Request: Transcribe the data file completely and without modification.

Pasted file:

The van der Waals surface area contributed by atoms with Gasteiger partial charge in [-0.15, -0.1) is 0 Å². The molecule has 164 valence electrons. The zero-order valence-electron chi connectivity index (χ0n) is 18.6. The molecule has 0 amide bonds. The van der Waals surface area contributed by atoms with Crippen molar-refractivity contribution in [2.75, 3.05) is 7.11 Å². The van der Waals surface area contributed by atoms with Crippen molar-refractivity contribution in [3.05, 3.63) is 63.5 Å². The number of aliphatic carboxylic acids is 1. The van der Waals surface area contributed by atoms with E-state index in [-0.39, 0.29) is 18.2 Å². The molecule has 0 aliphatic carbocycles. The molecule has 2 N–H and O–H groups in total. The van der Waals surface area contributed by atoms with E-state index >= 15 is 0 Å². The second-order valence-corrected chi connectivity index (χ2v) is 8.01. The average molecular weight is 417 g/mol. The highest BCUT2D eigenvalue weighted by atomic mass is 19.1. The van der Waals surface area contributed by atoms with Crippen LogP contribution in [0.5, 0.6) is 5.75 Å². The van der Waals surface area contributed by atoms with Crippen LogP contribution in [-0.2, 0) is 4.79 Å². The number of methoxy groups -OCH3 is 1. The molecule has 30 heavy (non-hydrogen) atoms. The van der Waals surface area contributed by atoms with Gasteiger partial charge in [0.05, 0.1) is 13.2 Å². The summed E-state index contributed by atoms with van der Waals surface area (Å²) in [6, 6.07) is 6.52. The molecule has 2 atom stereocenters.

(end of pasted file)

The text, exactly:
The van der Waals surface area contributed by atoms with Gasteiger partial charge in [-0.15, -0.1) is 0 Å². The molecule has 164 valence electrons. The zero-order valence-electron chi connectivity index (χ0n) is 18.6. The molecule has 0 amide bonds. The van der Waals surface area contributed by atoms with Crippen molar-refractivity contribution in [2.75, 3.05) is 7.11 Å². The van der Waals surface area contributed by atoms with Crippen molar-refractivity contribution in [3.05, 3.63) is 63.5 Å². The number of aliphatic carboxylic acids is 1. The van der Waals surface area contributed by atoms with E-state index in [-0.39, 0.29) is 18.2 Å². The molecule has 0 aliphatic carbocycles. The molecule has 2 N–H and O–H groups in total. The van der Waals surface area contributed by atoms with E-state index >= 15 is 0 Å². The second-order valence-corrected chi connectivity index (χ2v) is 8.01. The average molecular weight is 417 g/mol. The highest BCUT2D eigenvalue weighted by atomic mass is 19.1. The van der Waals surface area contributed by atoms with Crippen LogP contribution in [0.5, 0.6) is 5.75 Å². The van der Waals surface area contributed by atoms with Crippen LogP contribution in [-0.2, 0) is 4.79 Å². The number of methoxy groups -OCH3 is 1. The molecule has 30 heavy (non-hydrogen) atoms. The van der Waals surface area contributed by atoms with Gasteiger partial charge in [0.05, 0.1) is 13.2 Å². The summed E-state index contributed by atoms with van der Waals surface area (Å²) in [6, 6.07) is 6.52. The molecule has 2 atom stereocenters.